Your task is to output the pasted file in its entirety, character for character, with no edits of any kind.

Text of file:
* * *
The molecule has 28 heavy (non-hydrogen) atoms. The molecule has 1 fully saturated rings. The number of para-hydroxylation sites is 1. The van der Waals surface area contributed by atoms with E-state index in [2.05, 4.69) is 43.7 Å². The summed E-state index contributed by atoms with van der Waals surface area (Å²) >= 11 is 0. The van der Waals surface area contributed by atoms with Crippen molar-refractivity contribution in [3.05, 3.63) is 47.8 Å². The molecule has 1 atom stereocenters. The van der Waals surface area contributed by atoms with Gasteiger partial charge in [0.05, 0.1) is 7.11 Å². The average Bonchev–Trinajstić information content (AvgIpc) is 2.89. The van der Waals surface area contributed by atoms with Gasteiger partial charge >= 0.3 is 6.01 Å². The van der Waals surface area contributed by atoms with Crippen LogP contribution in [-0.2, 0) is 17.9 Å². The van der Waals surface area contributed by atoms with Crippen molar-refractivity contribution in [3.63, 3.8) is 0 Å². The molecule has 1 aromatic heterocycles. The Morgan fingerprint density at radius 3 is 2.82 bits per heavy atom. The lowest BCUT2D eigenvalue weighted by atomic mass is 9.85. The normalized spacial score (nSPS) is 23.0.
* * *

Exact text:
The molecule has 28 heavy (non-hydrogen) atoms. The molecule has 1 fully saturated rings. The number of para-hydroxylation sites is 1. The van der Waals surface area contributed by atoms with E-state index in [2.05, 4.69) is 43.7 Å². The summed E-state index contributed by atoms with van der Waals surface area (Å²) >= 11 is 0. The van der Waals surface area contributed by atoms with Crippen molar-refractivity contribution in [3.05, 3.63) is 47.8 Å². The molecule has 1 atom stereocenters. The van der Waals surface area contributed by atoms with Gasteiger partial charge in [0.05, 0.1) is 7.11 Å². The average Bonchev–Trinajstić information content (AvgIpc) is 2.89. The van der Waals surface area contributed by atoms with Gasteiger partial charge >= 0.3 is 6.01 Å². The van der Waals surface area contributed by atoms with Crippen LogP contribution in [-0.2, 0) is 17.9 Å². The van der Waals surface area contributed by atoms with Crippen molar-refractivity contribution in [3.63, 3.8) is 0 Å². The molecule has 1 aromatic heterocycles. The Morgan fingerprint density at radius 3 is 2.82 bits per heavy atom. The lowest BCUT2D eigenvalue weighted by atomic mass is 9.85. The normalized spacial score (nSPS) is 23.0.